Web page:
No one knows what will actually happen but many U.S. farmers close to throwing in the towel.

As of June 2 only 67 percent of the corn crop was in the ground, the lowest ever for that date and well off the usual rate of 96 percent. That means that 33 percent or about 30 million of the originally expected 92.8 million corn acres, had still not been seeded. Only 39 percent of the 84.6 million expected soybean acres had been seeded. Normally 79 percent is already in the ground. That too is the slowest planting progress on record.

The Midwest rain is expected to continue into the first week of June. The situation is desperate.

And add to this the potential for lower overall yields because of poor establishment on mudded-in fields and increased disease pressure.

U.S. winter wheat still has a better condition rating than last year at this time but worries are mounting that soggy soil could push back harvest. Rain was forecast for much of Oklahoma and southern Kansas with heavy accumulations in Missouri in the first seven days of June.

These various weather problems have generated a rapid change in market sentiment. In early May all the talk was of the trade problems with China and the prices of many major crops hit multi-year lows.

The big funds all held short positions but have had to cover those shorts as each week brought excessive rain to the Midwest and planting delays.

Corn futures benefitted the most. From May 1 to June 3, December corn rallied 14.4 percent. December hard red spring wheat rallied about nine percent. November soybeans rose 3.8 percent, soy oil fell one percent and canola rallied about four percent.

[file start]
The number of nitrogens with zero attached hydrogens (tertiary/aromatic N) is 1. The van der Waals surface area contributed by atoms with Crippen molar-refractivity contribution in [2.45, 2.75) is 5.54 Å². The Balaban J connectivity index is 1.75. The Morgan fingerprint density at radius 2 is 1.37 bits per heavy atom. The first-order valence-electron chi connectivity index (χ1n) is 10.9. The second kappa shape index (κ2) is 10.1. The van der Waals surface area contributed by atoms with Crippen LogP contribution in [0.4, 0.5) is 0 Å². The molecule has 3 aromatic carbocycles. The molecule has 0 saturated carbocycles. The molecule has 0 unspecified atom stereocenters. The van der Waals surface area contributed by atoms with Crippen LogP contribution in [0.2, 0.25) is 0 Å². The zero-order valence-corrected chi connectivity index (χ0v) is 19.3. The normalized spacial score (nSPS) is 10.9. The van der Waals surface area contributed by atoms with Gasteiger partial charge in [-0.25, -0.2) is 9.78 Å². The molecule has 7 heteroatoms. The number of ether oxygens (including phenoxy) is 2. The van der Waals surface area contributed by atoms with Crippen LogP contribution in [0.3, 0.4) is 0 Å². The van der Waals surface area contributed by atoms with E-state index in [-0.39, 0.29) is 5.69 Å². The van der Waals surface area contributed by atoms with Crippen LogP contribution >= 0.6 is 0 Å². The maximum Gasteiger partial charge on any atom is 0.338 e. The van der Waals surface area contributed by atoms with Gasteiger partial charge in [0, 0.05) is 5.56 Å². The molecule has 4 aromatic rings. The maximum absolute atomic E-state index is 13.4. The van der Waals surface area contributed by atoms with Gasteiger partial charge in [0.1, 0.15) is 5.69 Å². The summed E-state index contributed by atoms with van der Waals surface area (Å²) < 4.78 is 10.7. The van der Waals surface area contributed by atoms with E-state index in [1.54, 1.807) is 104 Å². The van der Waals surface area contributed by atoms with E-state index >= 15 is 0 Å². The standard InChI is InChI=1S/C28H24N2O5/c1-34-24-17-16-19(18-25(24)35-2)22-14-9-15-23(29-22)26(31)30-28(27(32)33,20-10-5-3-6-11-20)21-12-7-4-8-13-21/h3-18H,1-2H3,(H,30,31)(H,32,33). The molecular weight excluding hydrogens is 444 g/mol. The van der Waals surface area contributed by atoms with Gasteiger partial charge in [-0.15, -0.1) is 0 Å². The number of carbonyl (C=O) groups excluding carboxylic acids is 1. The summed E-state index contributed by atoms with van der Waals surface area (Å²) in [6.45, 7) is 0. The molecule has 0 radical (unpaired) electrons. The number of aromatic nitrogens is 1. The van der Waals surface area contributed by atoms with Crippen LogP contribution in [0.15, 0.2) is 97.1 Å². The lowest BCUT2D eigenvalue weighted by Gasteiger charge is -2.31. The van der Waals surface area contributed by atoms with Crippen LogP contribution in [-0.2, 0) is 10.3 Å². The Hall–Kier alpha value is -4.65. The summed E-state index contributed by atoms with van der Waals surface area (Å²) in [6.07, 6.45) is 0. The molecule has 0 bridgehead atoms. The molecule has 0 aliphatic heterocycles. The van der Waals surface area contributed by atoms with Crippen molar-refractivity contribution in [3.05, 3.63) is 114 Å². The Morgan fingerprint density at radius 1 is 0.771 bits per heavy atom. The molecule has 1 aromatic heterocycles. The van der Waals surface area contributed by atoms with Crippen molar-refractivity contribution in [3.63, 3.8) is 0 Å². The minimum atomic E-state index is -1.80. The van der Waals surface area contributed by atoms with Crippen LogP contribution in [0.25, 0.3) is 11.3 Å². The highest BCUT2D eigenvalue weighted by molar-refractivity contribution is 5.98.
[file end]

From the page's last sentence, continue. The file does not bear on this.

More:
This has not yet pushed prices to levels considered high. The worries about the weather must continue for the futures markets to boil higher and offset the mounting headwinds from trade problems.

The administration of U.S. President Donald Trump created another trade issue on May 31 when the president threatened to impose tariffs on Mexico by June 10 to force it to curb the flow of migrants from the south.

American farm groups worry the action would cause Mexico, a major buyer of U.S. corn and pork, to impose retaliatory tariffs on those food products. It would also make ratification of the new Canada-U.S.-Mexico trade agreement much more difficult.

And ASF keeps on spreading. It is now in Vietnam and North Korea, in addition to China, and as it takes a toll on those hog herds, it is slashing demand for feed stuffs including soybeans.

As demand fades and the China-U.S. trade war heats up again, don’t expect China to make any more “goodwill” U.S. soybean buying commitments in the foreseeable future.

So the problems mount on both sides of the supply-demand equation.

But at this point the bad weather is the stronger of the two factors and could become the dominant agricultural story of 2019 if improvement is not seen soon.